Imperial College London

Gatekeeping protein could be key target for controlling severe asthma

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Woman with inhaler

New study highlights how ABIN-2’s role in regulating allergic airway inflammation could make it a potential target for treating asthma.

In the study, published yesterday in the Journal of Experimental Medicine, scientists generated a genetically modified mouse strain with a defective ABIN-2 protein and investigated how this alteration affected the development of airway inflammation induced by house dust mites. This builds on previous work which suggested that the enzyme TPL-2, which binds to ABIN-2, plays an important role in keeping airway inflammation in check. However, the latest study – conducted as part of a research collaboration between Imperial College London, the Francis Crick Institute and Genentech – identified a key role for ABIN-2 in regulating airway inflammation, while showing that TPL-2 enzymatic activity is not required.

Asthma is one of the world’s most significant non-communicable diseases, and is the most common chronic disease among children. The disease is characterised by recurrent attacks of breathlessness and wheezing which are caused by tightened airways. WHO currently estimates that 235 million people suffer from asthma globally, and that asthma deaths will increase in the future if better ways of controlling and managing the disease cannot be found. The fundamental causes of asthma, however, are still not understood, which makes it difficult to develop new treatments.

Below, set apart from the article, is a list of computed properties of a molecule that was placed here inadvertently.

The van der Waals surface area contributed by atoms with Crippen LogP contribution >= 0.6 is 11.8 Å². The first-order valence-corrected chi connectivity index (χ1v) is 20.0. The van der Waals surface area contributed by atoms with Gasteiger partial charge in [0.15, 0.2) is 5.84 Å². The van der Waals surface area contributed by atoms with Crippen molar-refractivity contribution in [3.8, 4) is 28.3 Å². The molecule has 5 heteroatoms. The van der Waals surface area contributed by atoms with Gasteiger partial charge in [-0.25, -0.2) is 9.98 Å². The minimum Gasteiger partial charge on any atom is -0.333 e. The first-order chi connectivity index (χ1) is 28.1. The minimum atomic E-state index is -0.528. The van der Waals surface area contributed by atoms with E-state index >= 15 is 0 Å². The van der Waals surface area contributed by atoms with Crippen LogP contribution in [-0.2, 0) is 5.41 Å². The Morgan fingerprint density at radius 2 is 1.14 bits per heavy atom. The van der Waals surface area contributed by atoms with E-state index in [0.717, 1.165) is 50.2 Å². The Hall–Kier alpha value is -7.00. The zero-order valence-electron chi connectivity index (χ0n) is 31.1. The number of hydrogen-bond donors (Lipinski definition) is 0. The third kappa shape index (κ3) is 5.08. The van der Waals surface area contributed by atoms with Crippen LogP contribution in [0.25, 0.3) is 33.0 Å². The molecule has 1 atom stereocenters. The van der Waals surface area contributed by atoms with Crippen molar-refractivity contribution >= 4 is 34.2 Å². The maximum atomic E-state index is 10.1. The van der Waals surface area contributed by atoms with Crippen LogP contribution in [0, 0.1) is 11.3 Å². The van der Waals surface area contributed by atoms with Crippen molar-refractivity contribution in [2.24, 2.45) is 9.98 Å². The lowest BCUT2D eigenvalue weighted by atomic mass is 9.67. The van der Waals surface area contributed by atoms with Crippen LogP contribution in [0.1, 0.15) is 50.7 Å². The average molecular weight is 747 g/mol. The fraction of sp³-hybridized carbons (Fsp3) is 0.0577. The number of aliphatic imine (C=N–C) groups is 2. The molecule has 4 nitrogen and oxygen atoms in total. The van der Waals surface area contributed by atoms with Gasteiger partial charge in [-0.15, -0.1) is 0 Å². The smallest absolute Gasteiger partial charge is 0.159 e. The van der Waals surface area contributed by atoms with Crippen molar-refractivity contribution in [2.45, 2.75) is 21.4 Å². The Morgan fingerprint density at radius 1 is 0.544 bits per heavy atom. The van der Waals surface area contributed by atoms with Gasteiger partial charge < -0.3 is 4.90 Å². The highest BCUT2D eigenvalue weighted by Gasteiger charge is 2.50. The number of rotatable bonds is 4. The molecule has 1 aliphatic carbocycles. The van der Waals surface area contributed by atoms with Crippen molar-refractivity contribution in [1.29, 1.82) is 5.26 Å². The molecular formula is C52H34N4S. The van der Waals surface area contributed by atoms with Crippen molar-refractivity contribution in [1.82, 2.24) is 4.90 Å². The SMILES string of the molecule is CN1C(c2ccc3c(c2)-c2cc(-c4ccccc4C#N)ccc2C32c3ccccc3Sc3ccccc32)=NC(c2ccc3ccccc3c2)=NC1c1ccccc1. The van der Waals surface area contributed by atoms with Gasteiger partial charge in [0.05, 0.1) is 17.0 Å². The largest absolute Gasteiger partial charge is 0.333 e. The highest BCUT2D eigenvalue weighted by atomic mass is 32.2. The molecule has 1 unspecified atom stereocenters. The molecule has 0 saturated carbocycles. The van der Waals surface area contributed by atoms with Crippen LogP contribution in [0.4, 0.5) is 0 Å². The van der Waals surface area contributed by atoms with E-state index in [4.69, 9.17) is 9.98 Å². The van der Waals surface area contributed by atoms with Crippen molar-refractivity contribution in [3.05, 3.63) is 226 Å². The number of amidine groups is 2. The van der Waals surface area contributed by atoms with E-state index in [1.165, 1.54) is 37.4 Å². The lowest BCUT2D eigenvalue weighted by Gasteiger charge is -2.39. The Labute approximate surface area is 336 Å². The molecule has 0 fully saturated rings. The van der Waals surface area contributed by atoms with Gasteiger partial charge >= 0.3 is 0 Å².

Investigating immune response

The team, led by Imperial's Professor Steve Ley, set out to further investigate the role of TPL-2 in limiting the development of allergic airway inflammation. Building on their previous findings, the team developed a mutant mouse strain which expresses a signalling-deficient form of ABIN-2 – a scaffolding protein that binds to TPL-2.

In preventing ABIN-2 from performing its vital signalling function, the researchers noticed significant changes in lung dendritic cells, which typically work to capture allergens in the airways and activate the immune system. Dendritic cells with defective ABIN-2 signalling secreted more CCL24 – a kind of small signalling protein that promotes inflammation and mucus production. The mutant mice consequently developed more severe allergic airway inflammation.

Next steps

The team hope that their findings can provide a more detailed understanding of how dendritic cells regulate the development severe asthma.

Dr Mark Wilson of Genentech added: “Although these are very early days, our results suggest that it may be possible to prevent severe airway inflammation and asthma by manipulating ABIN-2 signalling in dendritic cells”.

On the broader significance of the study, Professor Ley commented: “Our study shows that inhibition of TPL-2 enzyme activity does not promote allergic airway inflammation. This is an important finding for the continued development of TPL-2 as an anti-inflammatory and cancer drug target, since it suggests that TPL-2 inhibitors would not exacerbate asthma.”


A20-binding inhibitor of NF-κB (ABIN) 2 negatively regulates allergic airway inflammation’ by Sonia Ventura, Florencia Cano, Yashaswini Kannan et al., is published in the Journal of Experimental Medicine.

Lead image: Shutterstock

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Genevieve Timmins

Genevieve Timmins
Faculty of Medicine Centre

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Contact details

Tel: +44 (0)20 7594 3278
Email: g.timmins@imperial.ac.uk

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Allergy, Francis-Crick-Institute, Research, Asthma
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